Melanins have many additional properties, apart from protection of eyes and skin from harmful UV radiation. Further, their role in colouring human skin and hair gives them a key role in cosmetics. Combining these, it is perhaps no surprise that there is a substantial pseudo-scientific literature on the significance of melanins in medicine and beauty, and this spills over into somewhat speculative ideas about aspects of human evolution.

Melanocytes and melanosomes

Melanin is produced by melanocytes, specialized skin cells located in the basal layer of the epidermis (right). Melanocytes in the embryo derive from the neural crest, an active zone of development in the early animal embryo that provides key tissues in the head (bones, teeth, skin, nerves, sensory organs), the spinal cord, and key glands. Once produced, melanin in the skin can be retained in melanophores, dermal structures that can go dark or pale to vary the expressed colour. Although almost everyone has the same amount of melanocytes, the amount and size of the melanophores and melanin particles produced can differ immensely in humans, resulting in the different races of the world.

Melanocytes insert granules of melanin into specialized cellular vesicles, or organelles, called melanosomes. Melanocytes are branched structures, consisting of a central cell body and numerous branches, or dendrites. Melanosomes are produced inside the melanocytes, and they pass through several developmental stages, starting in the middle of the melanocyte cell, and migrating to the outer edge of the cell through the dendrites. Melanocytes may produce eumelanosomes or phaeomelanosomes at different times, switching from one to the other.

Cross section of skin, showing melanocyte and keratinocytes in the basal layer of the epidermis. [Diagram from]

Diagram of a melanocyte containing phaeomelanosomes and eumelanosomes. As they mature, the melanosomes migrate to the base of the dendrites, and they are then transported to the dendrite tips. [Diagram from]
The melanosomes mature within the melanocytes, and pass to the outer tips of the dendrites, where they are transferred into the other skin cells of the epidermis. Melanosome transfer is a cytophagic (“cell engulfing”) process during which a portion of a melanocyte dendrite is pinched off by the epidermal cell so that melanosomes and melanocyte cytoplasm are incorporated into the keratinocyte. Keratinocytes are the cells that produce the protein keratin, the key structural component of hair and feathers. The melanosomes enter the developing hair at an early stage before it extends out through the skin.In birds, melanin is synthesized endogenously in the melanocytes, that occur primarily in the dermis; the melanocytes migrate into the dermal pulp of the developing feather germ, where the melanin is packaged into melanosomes and then those melanosomes are transferred to keratinocytes for deposition into developing feathers. In various avian species melanin granules also form, and are apparently retained, in dermal melanocytes; melanin granules can form a discrete layer in the dermis, but below, and not as part of, the collagen layer.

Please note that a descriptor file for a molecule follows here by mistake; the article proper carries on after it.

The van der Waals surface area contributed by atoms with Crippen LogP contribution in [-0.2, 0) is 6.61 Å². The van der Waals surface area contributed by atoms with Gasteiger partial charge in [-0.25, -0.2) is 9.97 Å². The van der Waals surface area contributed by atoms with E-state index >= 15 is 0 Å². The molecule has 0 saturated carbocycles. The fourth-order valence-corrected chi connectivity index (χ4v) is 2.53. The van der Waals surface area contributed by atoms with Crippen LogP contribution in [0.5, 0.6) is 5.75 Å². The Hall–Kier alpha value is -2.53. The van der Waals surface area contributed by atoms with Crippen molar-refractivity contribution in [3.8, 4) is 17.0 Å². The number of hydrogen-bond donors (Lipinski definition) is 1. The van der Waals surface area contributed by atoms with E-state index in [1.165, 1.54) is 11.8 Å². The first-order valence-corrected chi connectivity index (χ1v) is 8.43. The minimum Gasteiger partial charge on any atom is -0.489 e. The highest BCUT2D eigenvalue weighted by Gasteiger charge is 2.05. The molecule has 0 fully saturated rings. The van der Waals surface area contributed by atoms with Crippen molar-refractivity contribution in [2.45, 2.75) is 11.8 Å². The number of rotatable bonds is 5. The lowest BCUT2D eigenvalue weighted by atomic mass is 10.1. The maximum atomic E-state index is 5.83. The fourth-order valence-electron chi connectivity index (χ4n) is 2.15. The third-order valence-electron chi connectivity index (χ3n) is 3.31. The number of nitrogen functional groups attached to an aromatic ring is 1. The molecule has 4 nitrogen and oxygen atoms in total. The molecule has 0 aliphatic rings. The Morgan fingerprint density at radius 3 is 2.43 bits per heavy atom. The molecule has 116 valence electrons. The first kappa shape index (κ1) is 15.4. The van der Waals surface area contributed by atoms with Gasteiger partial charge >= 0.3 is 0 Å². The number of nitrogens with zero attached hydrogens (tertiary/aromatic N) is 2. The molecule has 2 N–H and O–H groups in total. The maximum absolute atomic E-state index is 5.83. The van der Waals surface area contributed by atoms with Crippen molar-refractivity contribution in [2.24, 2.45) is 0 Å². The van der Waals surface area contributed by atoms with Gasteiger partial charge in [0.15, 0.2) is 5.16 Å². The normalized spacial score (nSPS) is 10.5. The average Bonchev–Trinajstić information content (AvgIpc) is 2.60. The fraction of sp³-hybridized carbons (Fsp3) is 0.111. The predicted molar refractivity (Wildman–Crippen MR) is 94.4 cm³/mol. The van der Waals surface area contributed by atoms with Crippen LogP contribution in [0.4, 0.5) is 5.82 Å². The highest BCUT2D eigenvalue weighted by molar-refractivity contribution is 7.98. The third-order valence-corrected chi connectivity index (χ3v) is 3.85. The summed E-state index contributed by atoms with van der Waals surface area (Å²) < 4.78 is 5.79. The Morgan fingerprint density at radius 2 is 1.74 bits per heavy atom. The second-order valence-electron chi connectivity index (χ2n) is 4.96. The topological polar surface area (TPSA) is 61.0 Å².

Eumelanosomes are typically elongate (0.8-1 µm [800-1000 nm] long, and 200-400 nm wide) with rounded ends, whereas phaeomelanosomes are ovoid to sub-spherical and they vary more in size; most are between 500 and 700 nm long (occasionally up to 900 nm) and 300 and 600 nm wide. [Note, 1 nm, or nanometre, is one-millionth of a millimetre (one billionth of a metre); so 1 mm = 1,000,000 nm.]

Further reading

  • D’Alba, L. & Shawkey, M.D. 2018. Melanosomes: biogenesis, properties, and evolution of an ancient organelle. Physiological Reviews 99, 1–19.
  • Durrer, H. 1986. The skin of birds: Colouration. In Biology of the Integument 2, Vertebrates (eds Bereiter-Hahn, J., Matolsky, A.G. & Richards, K.S.), pp. 239-247. Springer, New York.
  • Marks, M.S. & Seabra, M.C. 2001. The melanosome: membrane dynamics in black and white. Nature Reviews Molecular Cell Biology 2, 738-748.
  • McNamara, M.E., Kaye, J.S., Benton, M.J., Orr, P.J., Rossi, V., Ito, S. & Wakamatsu, K. 2018. Non-integumentary melanosomes can bias reconstructions of the colours of fossil vertebrates. Nature Communications 9, art. 2878.
  • Nosanchuk, J.D., Stark, R.E. & Casadevall, A. 2015. Fungal melanin: what do we know about structure? Frontiers in Microbiology 6, 1463.
  • Prum, R.O. 2006. Anatomy, physics, and evolution of avian structural colors. In Bird Coloration Vol. 1 (eds Hill, G. E. & McGraw, K. J.), pp. 295-353. Harvard Univ. Press, Cambridge.
  • Raposa, G. & Marks, M.S. 2007. Melanosomes – dark organelles enlighten endosomal membrane transport. Nature Reviews Molecular Cell Biology 8, 786-797.
  • Riley, P.A. 1997. Melanin. The International Journal of Biochemistry & Cell Biology 29, 1235-1239
  • Wasmeier, C., Hume, A. N., Bolasco, G., & Seabra, M. C. 2008. Melanosomes at a glance. Journal of Cell Science 121, 3995-3999.